Read more

How The Radeon RX 5700 XT Navi Linux Performance Has Evolved Since Launch

Filed under
Graphics/Benchmarks

As part of our year-end articles we already provided benchmarks looking at the Radeon OpenGL / Vulkan driver performance for 2019. That testing was done using Polaris and Vega given their GPU support prior to 2019, but for those wondering about the Radeon RX 5700 "Navi" performance for these GPUs that launched this summer, here are some end-of-year tests.

This comparison is looking at the AMD Radeon RX 5700 XT performance for the August 2019 state of the Linux graphics driver compared to the latest driver state as of this week. The testing was done with the AMD Ryzen 9 3900X on ASUS CROSSHAIR VIII HERO WiFi motherboard, 2 x 8GB DDR4-3600 memory, Samsung 970 EVO NVMe SSD, and the reference Radeon RX 5700 XT graphics card.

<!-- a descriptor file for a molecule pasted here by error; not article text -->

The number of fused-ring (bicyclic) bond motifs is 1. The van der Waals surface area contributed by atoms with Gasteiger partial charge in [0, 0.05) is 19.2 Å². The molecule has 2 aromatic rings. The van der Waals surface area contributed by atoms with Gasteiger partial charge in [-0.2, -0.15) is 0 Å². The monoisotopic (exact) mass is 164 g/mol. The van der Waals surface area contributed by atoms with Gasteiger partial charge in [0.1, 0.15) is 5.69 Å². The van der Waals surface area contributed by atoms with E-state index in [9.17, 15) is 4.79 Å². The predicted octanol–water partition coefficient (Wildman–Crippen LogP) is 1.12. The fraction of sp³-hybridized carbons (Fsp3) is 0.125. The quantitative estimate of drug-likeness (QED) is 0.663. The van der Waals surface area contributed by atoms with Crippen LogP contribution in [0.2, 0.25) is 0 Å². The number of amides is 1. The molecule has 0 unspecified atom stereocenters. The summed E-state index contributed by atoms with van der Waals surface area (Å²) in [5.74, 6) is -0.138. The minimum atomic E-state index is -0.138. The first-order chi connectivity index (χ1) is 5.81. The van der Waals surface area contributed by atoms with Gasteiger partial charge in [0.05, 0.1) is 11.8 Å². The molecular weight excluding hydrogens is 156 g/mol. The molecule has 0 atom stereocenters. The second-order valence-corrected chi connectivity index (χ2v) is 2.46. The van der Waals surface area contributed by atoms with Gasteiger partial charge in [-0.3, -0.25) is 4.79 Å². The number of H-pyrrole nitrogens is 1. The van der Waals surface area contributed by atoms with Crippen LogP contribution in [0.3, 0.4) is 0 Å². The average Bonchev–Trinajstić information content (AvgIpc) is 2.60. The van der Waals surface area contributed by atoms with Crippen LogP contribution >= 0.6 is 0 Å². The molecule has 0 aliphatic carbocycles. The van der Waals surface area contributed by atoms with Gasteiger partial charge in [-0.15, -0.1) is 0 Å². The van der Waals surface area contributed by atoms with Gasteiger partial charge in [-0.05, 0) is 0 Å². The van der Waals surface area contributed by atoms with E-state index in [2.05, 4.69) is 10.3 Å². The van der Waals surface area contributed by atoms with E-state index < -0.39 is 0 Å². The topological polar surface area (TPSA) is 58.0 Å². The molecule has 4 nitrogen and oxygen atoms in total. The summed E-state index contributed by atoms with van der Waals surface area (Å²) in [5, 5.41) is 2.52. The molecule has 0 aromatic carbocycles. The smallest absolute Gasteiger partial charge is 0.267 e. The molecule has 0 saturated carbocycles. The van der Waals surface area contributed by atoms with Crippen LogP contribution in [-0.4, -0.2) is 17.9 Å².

Read more

Games: Vintage Story, Tower of Time, Monolith: Relics of the Past, Two Point Hospital

Filed under
Gaming
  • Deep open-world survival game Vintage Story adds a big new weather system

    It's getting a lot more difficult to hold myself back on that buy button on Vintage Story, with so many huge updates to it lately. Another is now in testing, adding in a big new weather system.

    This new weather system is location-bound, meaning different biomes will see different weather patterns. There's also various degrees of wind, snow, hail and other effects. Weather will also affect certain game mechanics, like rain putting out fire.

  • GOG are finishing their Winter Sale by giving away the RPG Tower of Time

    Grab the excellent real-time dungeon crawling RPG, Tower of Time, completely FREE from GOG during the final days of their Winter Sale.